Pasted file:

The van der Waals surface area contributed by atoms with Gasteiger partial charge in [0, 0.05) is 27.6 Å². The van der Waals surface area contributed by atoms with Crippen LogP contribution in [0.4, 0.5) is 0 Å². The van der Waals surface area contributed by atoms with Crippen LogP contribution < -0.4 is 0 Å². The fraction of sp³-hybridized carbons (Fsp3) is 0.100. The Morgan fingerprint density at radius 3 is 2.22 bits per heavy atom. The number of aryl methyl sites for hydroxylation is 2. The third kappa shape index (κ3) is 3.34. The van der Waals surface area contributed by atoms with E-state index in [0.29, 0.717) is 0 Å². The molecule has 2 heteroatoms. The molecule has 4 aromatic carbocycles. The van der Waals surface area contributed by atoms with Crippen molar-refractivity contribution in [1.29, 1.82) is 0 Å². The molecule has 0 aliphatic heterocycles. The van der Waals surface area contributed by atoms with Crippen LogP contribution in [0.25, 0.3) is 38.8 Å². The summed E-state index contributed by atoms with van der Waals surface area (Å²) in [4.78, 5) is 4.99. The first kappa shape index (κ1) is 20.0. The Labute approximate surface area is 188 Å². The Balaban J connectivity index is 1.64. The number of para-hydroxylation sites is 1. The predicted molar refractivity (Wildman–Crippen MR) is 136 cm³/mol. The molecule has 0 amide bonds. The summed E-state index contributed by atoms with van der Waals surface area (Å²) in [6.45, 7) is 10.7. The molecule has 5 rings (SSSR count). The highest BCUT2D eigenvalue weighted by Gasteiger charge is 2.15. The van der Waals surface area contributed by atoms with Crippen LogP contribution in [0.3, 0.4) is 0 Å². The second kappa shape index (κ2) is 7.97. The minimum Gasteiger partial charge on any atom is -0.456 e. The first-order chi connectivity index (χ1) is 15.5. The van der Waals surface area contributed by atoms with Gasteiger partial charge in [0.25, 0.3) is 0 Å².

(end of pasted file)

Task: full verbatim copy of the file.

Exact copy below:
The van der Waals surface area contributed by atoms with Gasteiger partial charge in [0, 0.05) is 27.6 Å². The van der Waals surface area contributed by atoms with Crippen LogP contribution in [0.4, 0.5) is 0 Å². The van der Waals surface area contributed by atoms with Crippen LogP contribution < -0.4 is 0 Å². The fraction of sp³-hybridized carbons (Fsp3) is 0.100. The Morgan fingerprint density at radius 3 is 2.22 bits per heavy atom. The number of aryl methyl sites for hydroxylation is 2. The third kappa shape index (κ3) is 3.34. The van der Waals surface area contributed by atoms with E-state index in [0.29, 0.717) is 0 Å². The molecule has 2 heteroatoms. The molecule has 4 aromatic carbocycles. The van der Waals surface area contributed by atoms with Crippen molar-refractivity contribution in [1.29, 1.82) is 0 Å². The molecule has 0 aliphatic heterocycles. The van der Waals surface area contributed by atoms with Crippen LogP contribution in [0.25, 0.3) is 38.8 Å². The summed E-state index contributed by atoms with van der Waals surface area (Å²) in [4.78, 5) is 4.99. The first kappa shape index (κ1) is 20.0. The Labute approximate surface area is 188 Å². The Balaban J connectivity index is 1.64. The number of para-hydroxylation sites is 1. The predicted molar refractivity (Wildman–Crippen MR) is 136 cm³/mol. The molecule has 0 amide bonds. The summed E-state index contributed by atoms with van der Waals surface area (Å²) in [6.45, 7) is 10.7. The molecule has 5 rings (SSSR count). The highest BCUT2D eigenvalue weighted by Gasteiger charge is 2.15. The van der Waals surface area contributed by atoms with Crippen LogP contribution in [0.3, 0.4) is 0 Å². The second kappa shape index (κ2) is 7.97. The minimum Gasteiger partial charge on any atom is -0.456 e. The first-order chi connectivity index (χ1) is 15.5. The van der Waals surface area contributed by atoms with Gasteiger partial charge in [0.25, 0.3) is 0 Å².